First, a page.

Here at copyrightliteracy.org we usually focus on news about copyright education rather than the political process. However, this Wednesday there will be an extremely important vote in a plenary session of the European Parliament which will have a significant impact on EU copyright law. We therefore decided that it would be useful to write a post summarising the key issues as we see them, and urging anybody within the EU (and for the time being that still means us in the UK) to get in touch with their MEPs before the end of Tuesday 11 September if they want to influence the outcome.
We understand that copyright law can sometimes be confusing. Similarly the political process of making new laws is not always easy to keep track of. However, there are some key issues at stake here that are very important to us and that we think will have a big impact on the way that copyright is experienced by those who follow our blog:
Article 3 – provisions for text and data mining – a new pan-European exception to allow the analysis of copyright protected datasets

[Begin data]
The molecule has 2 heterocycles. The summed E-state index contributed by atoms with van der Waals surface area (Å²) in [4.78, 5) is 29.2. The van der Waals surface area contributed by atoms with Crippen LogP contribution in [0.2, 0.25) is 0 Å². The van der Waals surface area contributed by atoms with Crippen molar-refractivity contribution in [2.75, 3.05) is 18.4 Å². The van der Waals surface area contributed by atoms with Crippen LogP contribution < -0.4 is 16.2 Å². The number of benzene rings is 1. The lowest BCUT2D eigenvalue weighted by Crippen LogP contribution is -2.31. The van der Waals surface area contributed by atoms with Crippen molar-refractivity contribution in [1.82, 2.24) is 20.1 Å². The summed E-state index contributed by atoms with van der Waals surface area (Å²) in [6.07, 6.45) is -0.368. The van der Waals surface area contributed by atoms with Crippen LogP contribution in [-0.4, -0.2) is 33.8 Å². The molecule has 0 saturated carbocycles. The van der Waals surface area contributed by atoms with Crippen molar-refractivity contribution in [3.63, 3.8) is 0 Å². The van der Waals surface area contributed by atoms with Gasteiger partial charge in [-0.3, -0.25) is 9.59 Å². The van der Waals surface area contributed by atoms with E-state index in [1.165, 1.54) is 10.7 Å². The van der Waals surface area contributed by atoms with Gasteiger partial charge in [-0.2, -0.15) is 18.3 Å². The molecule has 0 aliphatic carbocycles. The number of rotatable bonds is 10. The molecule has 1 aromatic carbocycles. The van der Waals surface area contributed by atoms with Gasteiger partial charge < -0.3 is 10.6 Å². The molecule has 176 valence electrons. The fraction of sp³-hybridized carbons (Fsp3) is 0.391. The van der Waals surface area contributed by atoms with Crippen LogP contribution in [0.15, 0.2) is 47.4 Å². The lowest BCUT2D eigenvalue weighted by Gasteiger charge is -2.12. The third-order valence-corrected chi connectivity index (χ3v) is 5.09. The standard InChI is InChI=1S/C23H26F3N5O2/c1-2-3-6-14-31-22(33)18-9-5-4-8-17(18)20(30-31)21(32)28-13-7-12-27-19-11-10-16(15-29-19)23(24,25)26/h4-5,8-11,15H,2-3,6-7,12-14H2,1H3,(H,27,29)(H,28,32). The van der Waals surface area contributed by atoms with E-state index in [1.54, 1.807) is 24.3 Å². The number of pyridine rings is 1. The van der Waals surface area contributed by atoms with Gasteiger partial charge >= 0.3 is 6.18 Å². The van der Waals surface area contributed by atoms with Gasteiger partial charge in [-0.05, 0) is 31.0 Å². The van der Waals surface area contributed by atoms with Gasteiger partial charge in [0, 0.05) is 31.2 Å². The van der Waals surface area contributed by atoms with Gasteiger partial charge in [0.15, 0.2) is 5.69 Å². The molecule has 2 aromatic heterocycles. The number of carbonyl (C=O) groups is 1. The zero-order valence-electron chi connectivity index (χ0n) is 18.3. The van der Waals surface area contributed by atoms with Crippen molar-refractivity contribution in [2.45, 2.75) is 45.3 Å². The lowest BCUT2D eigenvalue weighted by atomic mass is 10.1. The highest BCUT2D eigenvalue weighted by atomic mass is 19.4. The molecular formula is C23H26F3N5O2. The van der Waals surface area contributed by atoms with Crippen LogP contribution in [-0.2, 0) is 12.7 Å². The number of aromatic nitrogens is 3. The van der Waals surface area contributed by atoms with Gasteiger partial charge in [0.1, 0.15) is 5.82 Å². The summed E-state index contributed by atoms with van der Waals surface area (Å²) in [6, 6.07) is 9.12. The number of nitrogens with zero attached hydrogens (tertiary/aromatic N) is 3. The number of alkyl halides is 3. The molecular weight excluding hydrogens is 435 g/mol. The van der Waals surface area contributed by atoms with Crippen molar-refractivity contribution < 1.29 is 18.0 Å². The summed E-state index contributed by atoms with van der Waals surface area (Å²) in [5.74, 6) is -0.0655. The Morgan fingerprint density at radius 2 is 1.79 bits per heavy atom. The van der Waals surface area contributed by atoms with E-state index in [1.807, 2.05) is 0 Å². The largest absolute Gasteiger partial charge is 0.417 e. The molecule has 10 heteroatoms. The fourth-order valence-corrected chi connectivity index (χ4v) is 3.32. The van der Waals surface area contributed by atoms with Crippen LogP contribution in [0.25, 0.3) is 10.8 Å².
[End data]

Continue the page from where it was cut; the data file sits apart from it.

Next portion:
Article 4 – use of works in cross border and digital teaching activities
- Article 6 – proposals for appealing against use of technical protection measures with implications for full use of exceptions
Article 11 – a new press publishers’ right which would mean licences would be required to aggregate news links
Article 13 – mandatory filtering technologies for online platforms which would mean all online services with user uploaded content would need to use technologies like YouTube’s Content ID
We would encourage anyone who wants to know more and read the latest independent academic research to look at research centre CREATe’s summary of evidence on the reforms. CREATe have also just released this statement on the proposals signed by leading experts in the field.
We have chosen to write to our MEPs to ask them to support the library, education and cultural heritage sectors. If you would like to do the same then we recommend you use the template letter provided by LIBER (Ligue des Bibliothèques Européenes de Recherche). LIBER will be able to supply you with a table of voting recommendations in support of the library, education and cultural sector which is essential if you want your letter (or email at this stage) to make a difference.
Note for those in the UK: If you want to find out who your MEP is in the UK then visit http://www.europarl.europa.eu/meps/en/search.html?country=GB ensuring you are using an email address with the europarl.eu domain. Whilst we are still in the UK our MEPs still represent us, and even after Brexit it is likely that the outcome of the vote will have an ongoing impact on UK law.
With many thanks to Barbara Stratton for raising this within the UK library community and for her help with creating this post.